For their 3-hour live trip back through the annals of musical history we’re treated to a performance by as close to the original line-up as possible, with Judy Dyble, Iain Matthews, Ashley Hutchings, Richard Thompson and Simon Nicol together once more onstage. Touching tributes are made in regards to Sandy Denny, Dave Swarbrick and the late Martin Lamble, with Chris While, Chris Leslie and Dave Mattacks doing them proud in their place. Here stand the figureheads of the folk rock genre, as if they’re “all eighteen again” – “where’s the last fifty years gone?” cheers Nicol.

Starting with a focus on their early years where material from American singer/songwriters made up a strong part of their repertoire, Dyble takes lead on Joni Mitchell’s ‘I Don’t Know Where I Stand’, and then knits throughout Matthews’ & RT’s trailblazing cover of Richard Farina’s ‘Reno, Nevada’. It’s an in-joke that harks back to Fairport’s younger days. It all went by quite quickly, but if I had to hazard a guess I’d say it’s some sort of tabard she’s working on.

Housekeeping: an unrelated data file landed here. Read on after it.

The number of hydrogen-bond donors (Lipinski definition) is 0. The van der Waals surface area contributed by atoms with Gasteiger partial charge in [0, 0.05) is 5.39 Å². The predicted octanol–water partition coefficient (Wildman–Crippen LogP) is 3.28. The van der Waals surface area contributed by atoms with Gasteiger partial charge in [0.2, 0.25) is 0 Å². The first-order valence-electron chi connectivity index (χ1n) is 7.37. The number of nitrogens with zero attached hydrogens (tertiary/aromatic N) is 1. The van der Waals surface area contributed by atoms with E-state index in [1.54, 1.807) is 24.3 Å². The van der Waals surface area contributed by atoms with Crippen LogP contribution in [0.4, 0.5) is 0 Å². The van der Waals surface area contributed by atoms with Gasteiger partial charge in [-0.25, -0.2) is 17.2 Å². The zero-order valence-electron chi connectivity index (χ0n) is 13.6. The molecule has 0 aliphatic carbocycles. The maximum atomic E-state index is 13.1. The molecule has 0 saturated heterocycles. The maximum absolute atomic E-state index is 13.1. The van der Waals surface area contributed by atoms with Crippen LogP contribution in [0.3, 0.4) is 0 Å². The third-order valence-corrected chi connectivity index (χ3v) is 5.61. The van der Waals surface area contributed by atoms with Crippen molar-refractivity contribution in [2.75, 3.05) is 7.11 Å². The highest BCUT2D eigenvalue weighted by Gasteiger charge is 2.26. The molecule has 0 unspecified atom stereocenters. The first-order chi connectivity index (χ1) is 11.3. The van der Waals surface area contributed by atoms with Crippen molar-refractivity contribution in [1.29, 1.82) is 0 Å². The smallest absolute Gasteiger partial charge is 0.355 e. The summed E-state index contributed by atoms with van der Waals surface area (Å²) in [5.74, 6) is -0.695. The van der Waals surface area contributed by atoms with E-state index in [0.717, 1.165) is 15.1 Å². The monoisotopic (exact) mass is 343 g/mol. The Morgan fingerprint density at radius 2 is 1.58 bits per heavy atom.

With a confident air Chris While joins for a lush, reverb-laden taken on Leonard Cohen’s ‘Suzanne’ before ‘rousing the spirit of the earth’ with her delightful lead, that’s reminiscent of Denny herself, on ‘Come All Ye’ and a number of other Sandy fan-favourites. Mattacks’ cowbell signals the freeing flight of ‘The Lark In The Morning: Medley’, before Thompson’s ‘Walk Awhile’ sees the crowd through yet another sing-along. Leslie & Sander’s sympathetic mandolin and fiddle work sings on ‘The Hiring Fair’, with Ric subtly amping up the echo-unit before the rhythmic ‘jiggery-pokery’ of ‘The Hexhamshire Lass’.

A humble Simon Nicol says it’s his privilege to perform what turns out to be a wistful duet on ‘Who Knows Where The Time Goes’ alongside C While, before the expected closing trad anthem ‘Matty Groves’. Just before the arm-in-arm encore of ‘Meet On The Ledge’, with shooting stars passing overhead Sander’s takes the mic: “We may be old… but we’re not planning on stopping anytime soon”. Well to Sanders’ and the rest of Fairport, we wouldn’t have expected anything less. On a closing note, as ol’ Swarb once put it:

“(Folk music) will always be with us because it communicates. It communicates being loved. It communicates the great pleasures of life. It communicates the feelings that you’re going to die yourself one day”.

Big thanks once again to the Cropredy team/organisers and our ever-expanding Fairport family.

Words: David Weir

Photos: Tom Winch / Matthew Youds